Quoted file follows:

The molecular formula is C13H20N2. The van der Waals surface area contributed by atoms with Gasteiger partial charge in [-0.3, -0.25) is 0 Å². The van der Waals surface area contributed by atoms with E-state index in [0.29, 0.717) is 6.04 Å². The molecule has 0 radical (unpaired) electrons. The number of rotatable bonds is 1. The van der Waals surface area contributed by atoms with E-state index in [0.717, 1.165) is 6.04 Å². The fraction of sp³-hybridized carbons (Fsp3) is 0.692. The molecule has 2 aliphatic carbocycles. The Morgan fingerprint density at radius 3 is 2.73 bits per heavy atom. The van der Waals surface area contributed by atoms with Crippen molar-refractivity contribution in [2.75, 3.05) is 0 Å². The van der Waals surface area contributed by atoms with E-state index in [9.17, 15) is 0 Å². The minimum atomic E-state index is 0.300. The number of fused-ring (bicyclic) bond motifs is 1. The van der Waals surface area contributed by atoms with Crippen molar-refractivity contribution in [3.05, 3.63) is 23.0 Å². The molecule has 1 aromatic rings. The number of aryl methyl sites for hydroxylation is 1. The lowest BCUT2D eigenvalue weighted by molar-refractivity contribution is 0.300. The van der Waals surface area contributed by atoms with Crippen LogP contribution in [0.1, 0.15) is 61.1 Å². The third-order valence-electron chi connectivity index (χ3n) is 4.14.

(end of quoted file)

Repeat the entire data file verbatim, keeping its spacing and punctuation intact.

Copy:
The molecular formula is C13H20N2. The van der Waals surface area contributed by atoms with Gasteiger partial charge in [-0.3, -0.25) is 0 Å². The van der Waals surface area contributed by atoms with E-state index in [0.29, 0.717) is 6.04 Å². The molecule has 0 radical (unpaired) electrons. The number of rotatable bonds is 1. The van der Waals surface area contributed by atoms with E-state index in [0.717, 1.165) is 6.04 Å². The fraction of sp³-hybridized carbons (Fsp3) is 0.692. The molecule has 2 aliphatic carbocycles. The Morgan fingerprint density at radius 3 is 2.73 bits per heavy atom. The van der Waals surface area contributed by atoms with Crippen molar-refractivity contribution in [2.75, 3.05) is 0 Å². The van der Waals surface area contributed by atoms with E-state index in [9.17, 15) is 0 Å². The minimum atomic E-state index is 0.300. The number of fused-ring (bicyclic) bond motifs is 1. The van der Waals surface area contributed by atoms with Crippen molar-refractivity contribution in [3.05, 3.63) is 23.0 Å². The molecule has 1 aromatic rings. The number of aryl methyl sites for hydroxylation is 1. The lowest BCUT2D eigenvalue weighted by molar-refractivity contribution is 0.300. The van der Waals surface area contributed by atoms with Crippen LogP contribution in [0.1, 0.15) is 61.1 Å². The third-order valence-electron chi connectivity index (χ3n) is 4.14.